Tuesday, January 15, 2008

GOP opts for foot race to determine nominee following Michigan primary

Someone has to win this thing, right? First Huckabee. Then McCain. Now Romney (Sorry Wyoming. If the GOP race continues like this, those eight delegates may eventually prove consequential despite the lack of coverage ten days ago.). The AP is projecting that Romney has won the Michigan primary by a similar margin to what McCain won New Hampshire by last week. Honestly, don't be surprised if Fred Thompson wins in South Carolina over the weekend. So once Giuliani wins in Florida the Republicans can start over again on Super Tuesday.
Romney 37%
McCain 31
Huckabee 16
--with 11% of precincts in.

Meanwhile Clinton has a commanding 2-1 lead over "uncommitted" on the Democratic side.
Clinton 61%
Uncommitted 33
--with 18% of precincts reporting (9:20pm)

Oh and the Democrats are debating (sans Kucinich). I'm on the outside looking in since MSNBC and laptop aren't on speaking terms tonight. If you are in the same boat I'm in, The Caucus blog over at The New York Times is live blogging the debate.


Robert said...

When I activated Windows Media Player the debate on MSNBC came up fine.

Josh Putnam said...

I would say that it is a Mac thing, but I watched one of the MSNBC debates in the spring on this computer too and things went off without a hitch.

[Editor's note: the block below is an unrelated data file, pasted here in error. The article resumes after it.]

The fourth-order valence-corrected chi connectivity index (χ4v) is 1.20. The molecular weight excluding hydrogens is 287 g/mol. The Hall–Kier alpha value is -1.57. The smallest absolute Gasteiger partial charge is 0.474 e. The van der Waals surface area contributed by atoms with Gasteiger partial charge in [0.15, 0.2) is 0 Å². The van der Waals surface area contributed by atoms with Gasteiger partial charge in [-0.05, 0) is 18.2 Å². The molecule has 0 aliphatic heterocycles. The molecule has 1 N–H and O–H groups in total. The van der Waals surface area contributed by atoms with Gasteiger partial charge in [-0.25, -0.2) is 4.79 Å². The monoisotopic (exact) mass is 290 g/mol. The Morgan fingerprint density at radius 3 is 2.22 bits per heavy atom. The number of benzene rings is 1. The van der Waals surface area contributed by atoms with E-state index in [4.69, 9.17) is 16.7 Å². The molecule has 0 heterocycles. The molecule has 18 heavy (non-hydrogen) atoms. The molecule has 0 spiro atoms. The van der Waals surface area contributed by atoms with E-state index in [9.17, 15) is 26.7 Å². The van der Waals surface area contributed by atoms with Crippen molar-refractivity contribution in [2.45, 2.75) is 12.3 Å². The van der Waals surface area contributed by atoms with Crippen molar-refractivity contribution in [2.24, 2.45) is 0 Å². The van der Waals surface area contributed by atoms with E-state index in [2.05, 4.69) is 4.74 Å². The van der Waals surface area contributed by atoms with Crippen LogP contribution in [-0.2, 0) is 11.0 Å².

The internet has been s-l-o-w here today.

Oh, now it comes up. I'll have to watch the rest of it tomorrow now.

Rich Clark said...

Aside from the Reno Gazette Poll showing Obama with a 2 point lead over Clinton, there is one from the American Research Group (Jan. 9-14, '08) showing Clinton up by 3 points, but it also shows a real boost for Edwards -- still third, but not embarassingly too far back (about 7 points).

Rich Clark said...

I meant to add to my comment that I'm talking about the Dems in Nevada.

Also, given that this is there first caucus, having the union support is huge, and allowing employees to caucus while they're "on the clock" is unprecedented.

Josh Putnam said...

Good stuff Rich.

Edwards was "still third, but not embarrassingly too far back" in Iowa as well. Sure, it's a different ballgame now, but I surprised by this.

You mentioned unions. How big a role do those endorsements play among their membership? Jim are you out there? Didn't you do a paper (or at least propose one) on unions and presidential races in 8190, lo those many years ago?

Is it possible that Edwards, despite not getting the nod from several of these unions, is still viewed as the "labor guy" among the rank and file?

There's no doubt in my mind that the recent flap between Obama and Clinton helped Edwards. All that did was play up people's "fears" about race, gender and presidential candidates.

Robert said...

Josh, I think you are right about Edwards being helped by the flap over race and gender between Clinton and Obama -- but I think that is only for white males. I think that demographic is becoming an underrespresented minority in the Democratic voter pool. I'm wondering if the semi-controlled bickering is driving white men away from the Democrats. This is a contituency that Bloomberg could capture if he chooses to run.